# Prekinder to Grade 2 Mathematics

### Visual Estimation

# Visual Estimation

Estimation is a very important skill. When we estimate we are not looking for an exact answer. We're trying to get an answer that is **close enough** to the right answer so that it
will give us a good idea of what the right answer **should be**

Have you ever entered a jelly bean guessing competition? If you haven't, the idea is to guess the number of jelly beans in a jar. Each person writes down their guess, and the person with the guess that's closest to the number of jelly beans in the jar wins the jar of jelly beans.

Visual estimation can help you to guess the number of jelly beans in the jar, and give you a good chance of winning the competition. For example, you could estimate the number of jelly beans on one layer in the jar, then estimate the number of rows. Multiplying these two numbers together will give you a good estimate for the total number of jelly beans in the jar. Maybe you think there are \(25\) jelly beans on each layer, and \(7\) layers of jelly beans in the jar. Your visual estimate would give you a guess of \(7 \times 25 = 175\) jelly beans in this jar. This might be good enough to win the competition.

Did you notice how we used our brain as well as our eyes to come up with that visual estimate? Visual estimation always involves **thinking** as well as looking.

## Estimating Things Based on Something You Know

Sometimes we can use something we know about to help us to come up with a good visual estimate for something else. For example, we know that the small square in the picture below has an area of \(1\) square unit. We can use this information to estimate the area of the larger shape.

Let's divide the larger shape up into a rectangle and a triangle (just extend that short vertical side up to the top of the shape). It looks like the small square will fit along the vertical edge of the rectangle six times, and across its width about 4 times. So, the area of the rectangle is about \(6 \times 4 = 24\) square units. Now we need to estimate the area of the triangle. It looks as if it's half of a square. The small square would fit along the sides of this bigger square four times each, so the area of square would be \(4 \times 4 = 16\) square units, and the area of the triangle would be about half of that, or \(8\) square units. The total area of the larger shape would then be about \(24 + 8 = 32\) square units.

If you know the usual size of things, it can help you to make estimates of distances, or the sizes of other things.

Estimation gives you a **quick** answer that is **near enough** to the correct answer. It does not give the **exact** answer that you can sometimes get by
doing calculations.

## Estimating Things Other Than the Results of Calculations

We can use estimation for things other than the results of calculations. It's Christmas time now, so I've been wrapping lots of presents. It has been very handy to be able to estimate the amount of paper I need to wrap each parcel. If you're planning a party, it's really useful to be able to estimate the number of people that would fit in a room, or the size of slices you should cut from your birthday cake so that everyone gets a fair share. You might need to estimate the amount of material you need to make a costume, or the number of litres of paint that are needed to paint your house.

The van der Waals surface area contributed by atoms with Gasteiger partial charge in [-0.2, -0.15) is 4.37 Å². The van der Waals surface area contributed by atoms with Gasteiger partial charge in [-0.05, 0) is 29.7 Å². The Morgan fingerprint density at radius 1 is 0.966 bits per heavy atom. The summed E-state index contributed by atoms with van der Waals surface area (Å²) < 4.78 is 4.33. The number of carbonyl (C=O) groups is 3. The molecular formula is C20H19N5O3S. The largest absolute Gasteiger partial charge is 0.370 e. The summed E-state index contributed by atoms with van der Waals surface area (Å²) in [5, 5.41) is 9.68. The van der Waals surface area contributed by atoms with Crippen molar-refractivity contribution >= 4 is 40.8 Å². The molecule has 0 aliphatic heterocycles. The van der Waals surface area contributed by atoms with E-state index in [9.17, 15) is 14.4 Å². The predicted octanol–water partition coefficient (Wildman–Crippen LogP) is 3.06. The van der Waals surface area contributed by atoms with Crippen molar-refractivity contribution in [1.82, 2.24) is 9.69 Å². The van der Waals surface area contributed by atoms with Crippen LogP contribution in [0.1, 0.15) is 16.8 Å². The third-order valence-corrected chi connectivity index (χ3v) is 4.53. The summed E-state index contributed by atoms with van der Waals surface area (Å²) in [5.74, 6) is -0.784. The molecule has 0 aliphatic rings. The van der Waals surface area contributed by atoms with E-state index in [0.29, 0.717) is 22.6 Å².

When you're out bush walking, it's really handy to be able to make visual estimates of distances.

You can use your thumb to estimate how far away something is, provided you know how big that thing is. Suppose you are out walking and you spy the rocks in the picture. The rock that looks like a bird's beak is about \(12\) metres wide. You can use your thumb to work out how far away it is:

- Close one eye and hold your arm out in line with the rock with your thumb sticking straight upwards
- Open that eye and close the other one, while still keeping your thumb in the same position.
- Estimate how far (on the rock) your thumb seemed to move sideways when you changed eyes.
- Multiply the changed distance by \(10\)

## How do I get good at estimating things?

I'm glad you asked! Like any skill, the only way to get good at estimation is to do lots of practice:

- Try and estimate distances using your thumb when you're out walking. Check your estimates using paces.
- When you have to calculate areas and perimeters at school, try to estimate them visually at first. Use a square of a known area or a line of a known length to base your estimates on.
- Practise for that jelly bean guessing competition. Try to visually estimate the numbers of objects in groups whenever you see a lot of objects together.

### Description

This mini book covers the core of Math for Foundation, Grade 1 and Grade 2 mathematics including

- Numbers
- Addition
- Subtraction
- Division
- Algebra
- Geometry
- Data
- Estimation
- Probability/Chance
- Measurement
- Time
- Money
- and much more

This material is provided free of cost for Parent looking for some tricks for their Prekinder, Kinder, Prep, Year 1 and Year 2 children

### Audience

Grade 1/Year 1, Grade 2/Year 2, Prep, Foundation, Kinder and Pre-Kinder

### Learning Objectives

These lessons are for kids aged 4-8 with the core objective to expose their brains to concepts of addition, subtraction, division, algebra and much more.

Author: Subject Coach

Added on: 6th Apr 2018

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